Social media works when the customer has that platform or avenue to talk about what the product means to them, producing trusted information, and customer loyalty.

Got the Facebook Marketing Blues?

Insights on Facebook Marketing in 2011

Trying to keep up with the latest Facebook Marketing changes?  Join the club.  Seems like every week there is something new to figure out.

It also seems like I spend a tremendous amount of time just shifting through information to find best practices.

Today I was checking out one of my new favorite sites – Social Media Examiner. I came across this great video on the latest round of Facebook changes and how to get the most out of your business Facebook Account.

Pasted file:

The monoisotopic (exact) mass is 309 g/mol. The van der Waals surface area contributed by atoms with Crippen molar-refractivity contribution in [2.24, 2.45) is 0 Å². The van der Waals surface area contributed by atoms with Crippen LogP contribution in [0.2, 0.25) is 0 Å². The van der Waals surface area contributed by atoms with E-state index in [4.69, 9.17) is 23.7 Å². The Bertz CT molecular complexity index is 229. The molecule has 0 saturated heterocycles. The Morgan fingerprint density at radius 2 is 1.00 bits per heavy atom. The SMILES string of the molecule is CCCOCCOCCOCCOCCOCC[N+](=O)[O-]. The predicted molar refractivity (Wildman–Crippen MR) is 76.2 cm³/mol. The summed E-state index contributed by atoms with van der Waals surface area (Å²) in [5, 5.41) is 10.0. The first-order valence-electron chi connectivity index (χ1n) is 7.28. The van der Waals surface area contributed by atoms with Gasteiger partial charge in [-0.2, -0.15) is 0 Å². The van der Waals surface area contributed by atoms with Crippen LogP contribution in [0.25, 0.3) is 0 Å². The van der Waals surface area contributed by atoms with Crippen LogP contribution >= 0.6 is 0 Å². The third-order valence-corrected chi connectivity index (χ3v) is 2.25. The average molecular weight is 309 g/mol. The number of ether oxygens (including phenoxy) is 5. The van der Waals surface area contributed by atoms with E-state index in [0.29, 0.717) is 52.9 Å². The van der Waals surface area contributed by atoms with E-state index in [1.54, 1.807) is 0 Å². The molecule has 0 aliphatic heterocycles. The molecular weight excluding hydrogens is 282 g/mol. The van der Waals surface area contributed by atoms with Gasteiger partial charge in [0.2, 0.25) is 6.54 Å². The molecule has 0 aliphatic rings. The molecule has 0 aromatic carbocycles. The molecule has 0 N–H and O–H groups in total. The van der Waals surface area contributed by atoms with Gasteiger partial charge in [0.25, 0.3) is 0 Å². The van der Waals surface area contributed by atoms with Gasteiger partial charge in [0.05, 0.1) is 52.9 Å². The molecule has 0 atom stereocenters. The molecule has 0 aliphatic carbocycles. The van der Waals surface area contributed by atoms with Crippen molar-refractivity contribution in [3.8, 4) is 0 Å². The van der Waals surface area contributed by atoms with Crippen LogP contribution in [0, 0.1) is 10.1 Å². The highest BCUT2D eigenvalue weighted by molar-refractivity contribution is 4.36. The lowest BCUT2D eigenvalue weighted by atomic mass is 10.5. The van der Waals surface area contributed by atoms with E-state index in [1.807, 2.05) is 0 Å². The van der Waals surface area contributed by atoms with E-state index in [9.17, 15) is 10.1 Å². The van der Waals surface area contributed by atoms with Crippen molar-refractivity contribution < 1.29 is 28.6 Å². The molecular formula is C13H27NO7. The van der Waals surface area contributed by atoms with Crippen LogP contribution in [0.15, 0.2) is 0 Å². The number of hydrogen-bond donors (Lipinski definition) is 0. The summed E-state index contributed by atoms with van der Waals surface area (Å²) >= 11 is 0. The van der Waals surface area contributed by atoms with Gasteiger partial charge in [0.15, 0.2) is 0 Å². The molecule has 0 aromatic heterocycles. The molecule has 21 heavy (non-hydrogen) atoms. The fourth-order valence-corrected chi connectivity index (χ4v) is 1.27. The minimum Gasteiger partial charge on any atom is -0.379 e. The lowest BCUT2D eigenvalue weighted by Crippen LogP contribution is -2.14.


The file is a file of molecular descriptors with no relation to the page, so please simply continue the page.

There’s a wealth of good information in this short informative video so come prepared to take notes.

Some of the marketing tools covered include –

  • Creating a visible call to action
  • Reorganizing links
  • Using iFrames to promote your business
  • Using Facebook Ads
  • Creating FREE Facebook Ads

It’s worth the time and takes about 12 minutes total.  Grab a fresh cup’a  coffee and enjoy!

Cleveland, Ohio Metroparks Finds Outdoor Education Reaches Beyond Facebook “Likes”

These Bald Eagles are tending to their fourth nesting. The last three years they have successfully raised an eaglet each year. The nest may be as large as 13 feet deep, 8 feet across, and weigh 1 ton. Photo and video by Ohio Division of Wildlife bald eagle nest monitor Lisa Romaniuk.